ICE BOOK REVIEW – The Fearless Organization: Creating Psychological Safety in the Workplace for Learning, Innovation, and Growth

By Rob Cooney (@EMEducation)

The Fearless Organization: Creating Psychological Safety in the Workplace for Learning, Innovation, and Growth
By: Amy C. Edmondson

It’s been several years since we covered the work of Dr. Edmondson. Despite this, it’s likely you know of her work exploring the concept of psychological safety. In The Fearless Organization, she returns to build upon her research and outline steps organizations can use to become a learning organization.

The book opens with a review of the construct that psychological safety and the many potential benefits that it brings to an organization. It’s important to note the psychological safety does not mean that people can do whatever they want or say whatever they want, but simply that they do not feel that their work is hindered by interpersonal fear, hence the title of the book.

The opening chapters of the book provide an in-depth review of the research that has been conducted on psychological safety within organizations. This includes ties to neuroscience and how fear inhibits learning operation by diverting physiologic resources from parts of the brain needed for information processing. An organization low in psychological safety will likely suffer from impaired creativity and problem-solving. In chapters 2, 3, and 4, we are given an in-depth analysis of several organizations whose failures made international headlines: Volkswagen, Uber, Nokia, and Wells Fargo. Through the lens of psychological safety versus fear, we are treated to glimpse into how psychological safety, or the lack thereof, can lead to significant failures. You will quickly recognize parallels to healthcare in many of the cases, and so it comes as no surprise, but there are many examples from healthcare spread across the chapters as well.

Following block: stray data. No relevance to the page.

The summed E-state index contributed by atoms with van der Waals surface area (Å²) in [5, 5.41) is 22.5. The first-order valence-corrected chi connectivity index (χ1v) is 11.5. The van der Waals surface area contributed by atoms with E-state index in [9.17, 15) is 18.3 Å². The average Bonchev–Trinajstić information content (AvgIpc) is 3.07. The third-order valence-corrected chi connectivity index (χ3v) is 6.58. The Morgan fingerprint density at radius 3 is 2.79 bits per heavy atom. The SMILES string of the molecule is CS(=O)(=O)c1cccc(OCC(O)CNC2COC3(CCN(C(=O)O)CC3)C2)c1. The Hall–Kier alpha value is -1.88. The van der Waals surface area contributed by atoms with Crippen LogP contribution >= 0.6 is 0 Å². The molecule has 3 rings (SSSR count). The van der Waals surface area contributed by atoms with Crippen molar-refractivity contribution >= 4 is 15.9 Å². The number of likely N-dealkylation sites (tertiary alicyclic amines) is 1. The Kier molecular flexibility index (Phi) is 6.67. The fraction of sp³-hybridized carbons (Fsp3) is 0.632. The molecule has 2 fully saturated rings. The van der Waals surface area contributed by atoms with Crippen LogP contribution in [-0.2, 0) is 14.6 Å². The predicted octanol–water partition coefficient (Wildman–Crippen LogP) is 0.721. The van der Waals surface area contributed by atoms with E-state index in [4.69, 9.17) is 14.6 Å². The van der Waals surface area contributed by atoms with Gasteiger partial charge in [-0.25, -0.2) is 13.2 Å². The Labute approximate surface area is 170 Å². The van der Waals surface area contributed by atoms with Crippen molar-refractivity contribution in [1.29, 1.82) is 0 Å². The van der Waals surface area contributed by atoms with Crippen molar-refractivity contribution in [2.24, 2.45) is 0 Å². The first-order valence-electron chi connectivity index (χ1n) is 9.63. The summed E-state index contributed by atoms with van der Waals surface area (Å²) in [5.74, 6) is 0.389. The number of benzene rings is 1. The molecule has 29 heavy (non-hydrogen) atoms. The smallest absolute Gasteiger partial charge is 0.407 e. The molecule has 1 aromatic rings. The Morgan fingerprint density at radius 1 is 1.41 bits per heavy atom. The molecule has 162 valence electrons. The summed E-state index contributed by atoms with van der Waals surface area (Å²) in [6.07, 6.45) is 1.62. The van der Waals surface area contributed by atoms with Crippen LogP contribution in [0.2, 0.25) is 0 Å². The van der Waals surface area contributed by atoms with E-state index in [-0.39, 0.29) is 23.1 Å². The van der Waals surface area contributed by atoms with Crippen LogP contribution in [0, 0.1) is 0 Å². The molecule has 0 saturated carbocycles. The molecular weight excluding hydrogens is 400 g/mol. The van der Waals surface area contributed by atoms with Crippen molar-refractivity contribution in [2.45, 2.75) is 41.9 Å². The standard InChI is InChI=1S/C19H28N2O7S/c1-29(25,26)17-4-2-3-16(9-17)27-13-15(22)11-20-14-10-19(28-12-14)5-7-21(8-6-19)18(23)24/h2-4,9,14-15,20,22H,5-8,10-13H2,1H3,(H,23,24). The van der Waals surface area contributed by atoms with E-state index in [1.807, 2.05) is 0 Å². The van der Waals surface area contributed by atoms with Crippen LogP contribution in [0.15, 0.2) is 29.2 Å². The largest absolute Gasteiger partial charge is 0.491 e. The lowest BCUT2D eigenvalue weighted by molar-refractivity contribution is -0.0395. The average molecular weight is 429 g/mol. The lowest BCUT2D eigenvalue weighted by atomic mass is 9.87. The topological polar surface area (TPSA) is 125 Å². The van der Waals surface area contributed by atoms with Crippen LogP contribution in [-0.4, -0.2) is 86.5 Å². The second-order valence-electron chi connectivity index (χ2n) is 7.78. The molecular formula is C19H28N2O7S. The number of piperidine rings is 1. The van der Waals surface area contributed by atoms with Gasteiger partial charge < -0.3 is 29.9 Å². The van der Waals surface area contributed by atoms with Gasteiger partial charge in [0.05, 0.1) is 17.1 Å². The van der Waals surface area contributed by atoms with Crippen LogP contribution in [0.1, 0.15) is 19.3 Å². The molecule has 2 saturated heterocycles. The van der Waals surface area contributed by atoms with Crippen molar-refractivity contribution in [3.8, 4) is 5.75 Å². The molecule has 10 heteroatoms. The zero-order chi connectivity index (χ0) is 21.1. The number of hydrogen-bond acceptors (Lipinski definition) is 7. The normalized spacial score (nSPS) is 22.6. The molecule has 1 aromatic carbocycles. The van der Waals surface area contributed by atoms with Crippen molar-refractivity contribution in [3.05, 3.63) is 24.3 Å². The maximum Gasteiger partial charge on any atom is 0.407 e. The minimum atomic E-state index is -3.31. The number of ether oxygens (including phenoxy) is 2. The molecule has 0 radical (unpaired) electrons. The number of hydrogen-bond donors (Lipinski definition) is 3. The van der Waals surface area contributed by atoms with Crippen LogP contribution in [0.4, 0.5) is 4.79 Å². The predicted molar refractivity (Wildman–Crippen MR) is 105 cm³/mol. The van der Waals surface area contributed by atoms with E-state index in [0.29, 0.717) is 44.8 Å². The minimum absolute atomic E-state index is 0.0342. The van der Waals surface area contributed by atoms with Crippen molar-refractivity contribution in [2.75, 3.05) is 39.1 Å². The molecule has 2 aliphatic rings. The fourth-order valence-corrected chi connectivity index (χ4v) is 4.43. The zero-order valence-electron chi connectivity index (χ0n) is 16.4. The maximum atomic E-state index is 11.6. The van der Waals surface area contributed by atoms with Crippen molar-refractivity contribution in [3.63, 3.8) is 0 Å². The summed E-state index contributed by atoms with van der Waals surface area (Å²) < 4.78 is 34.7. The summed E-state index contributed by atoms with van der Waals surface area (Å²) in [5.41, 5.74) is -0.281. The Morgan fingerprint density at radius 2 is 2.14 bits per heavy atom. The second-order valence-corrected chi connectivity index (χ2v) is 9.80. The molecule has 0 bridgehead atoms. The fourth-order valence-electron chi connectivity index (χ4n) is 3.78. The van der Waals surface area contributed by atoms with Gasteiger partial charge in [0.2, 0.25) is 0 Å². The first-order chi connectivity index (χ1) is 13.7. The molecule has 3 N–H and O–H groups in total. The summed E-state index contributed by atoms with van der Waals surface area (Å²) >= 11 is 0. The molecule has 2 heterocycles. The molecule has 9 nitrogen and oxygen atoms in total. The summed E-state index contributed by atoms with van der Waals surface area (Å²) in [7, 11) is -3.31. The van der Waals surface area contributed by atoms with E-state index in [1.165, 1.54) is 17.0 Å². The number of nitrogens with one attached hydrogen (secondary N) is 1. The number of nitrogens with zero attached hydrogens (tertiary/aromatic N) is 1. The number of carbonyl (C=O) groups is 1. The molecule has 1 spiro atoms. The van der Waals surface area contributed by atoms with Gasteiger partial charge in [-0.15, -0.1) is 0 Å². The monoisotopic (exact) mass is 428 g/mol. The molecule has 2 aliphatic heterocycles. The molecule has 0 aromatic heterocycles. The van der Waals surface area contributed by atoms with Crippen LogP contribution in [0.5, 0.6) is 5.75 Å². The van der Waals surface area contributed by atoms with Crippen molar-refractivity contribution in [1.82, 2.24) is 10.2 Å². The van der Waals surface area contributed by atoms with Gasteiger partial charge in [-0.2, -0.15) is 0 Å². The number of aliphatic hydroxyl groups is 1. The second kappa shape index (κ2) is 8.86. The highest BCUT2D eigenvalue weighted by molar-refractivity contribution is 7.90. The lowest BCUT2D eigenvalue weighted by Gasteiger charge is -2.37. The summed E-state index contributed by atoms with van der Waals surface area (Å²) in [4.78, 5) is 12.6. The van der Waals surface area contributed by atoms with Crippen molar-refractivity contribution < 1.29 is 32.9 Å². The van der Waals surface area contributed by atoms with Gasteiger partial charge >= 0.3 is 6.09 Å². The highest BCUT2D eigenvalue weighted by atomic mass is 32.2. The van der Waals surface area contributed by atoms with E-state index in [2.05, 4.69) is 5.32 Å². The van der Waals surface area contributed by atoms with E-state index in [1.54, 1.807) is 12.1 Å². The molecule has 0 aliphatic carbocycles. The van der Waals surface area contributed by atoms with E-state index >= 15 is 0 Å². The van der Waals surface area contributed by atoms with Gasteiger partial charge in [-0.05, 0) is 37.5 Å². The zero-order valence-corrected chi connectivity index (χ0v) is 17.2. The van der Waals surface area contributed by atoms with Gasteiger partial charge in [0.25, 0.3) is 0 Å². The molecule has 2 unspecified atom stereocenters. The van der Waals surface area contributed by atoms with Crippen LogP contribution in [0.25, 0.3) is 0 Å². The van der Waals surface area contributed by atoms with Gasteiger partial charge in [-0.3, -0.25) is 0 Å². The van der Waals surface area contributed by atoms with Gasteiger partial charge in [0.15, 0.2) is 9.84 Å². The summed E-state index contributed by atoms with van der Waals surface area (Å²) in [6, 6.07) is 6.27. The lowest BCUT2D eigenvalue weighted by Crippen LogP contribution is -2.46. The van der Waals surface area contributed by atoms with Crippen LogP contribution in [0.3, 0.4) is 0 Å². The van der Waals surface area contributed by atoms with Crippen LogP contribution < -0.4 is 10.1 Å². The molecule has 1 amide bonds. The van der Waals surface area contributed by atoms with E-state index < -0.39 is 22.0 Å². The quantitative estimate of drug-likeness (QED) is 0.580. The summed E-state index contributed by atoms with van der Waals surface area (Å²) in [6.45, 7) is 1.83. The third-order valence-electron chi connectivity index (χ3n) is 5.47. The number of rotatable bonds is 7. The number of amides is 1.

Beginning with chapter 5, the book pivots into an exploration of the “fearless workplace.” Illustrative cases are again used to demonstrate organizations that have succeeded in creating cultures with high psychological safety, such as Pixar*, Bridgewater Associates, Eileen Fisher, and the Fukushima Daini power plant.

The final chapters close with a “how-to” manual and a wonderful series of FAQs that help to hone in on important takeaways.

Overall, this book is a good introduction to psychological safety, especially for those wrestling with the challenges that are emerging for educational leaders in a VUCA world (Pandemic anyone?). I recommend this to foster a discussion with your team and to provide some simple tools to consider for building psychological safety with your team.

*I was a little concerned with this example knowing that one of their directors made headlines as part of the #metoo and #timesup movement, but she even covers this later in the analysis.

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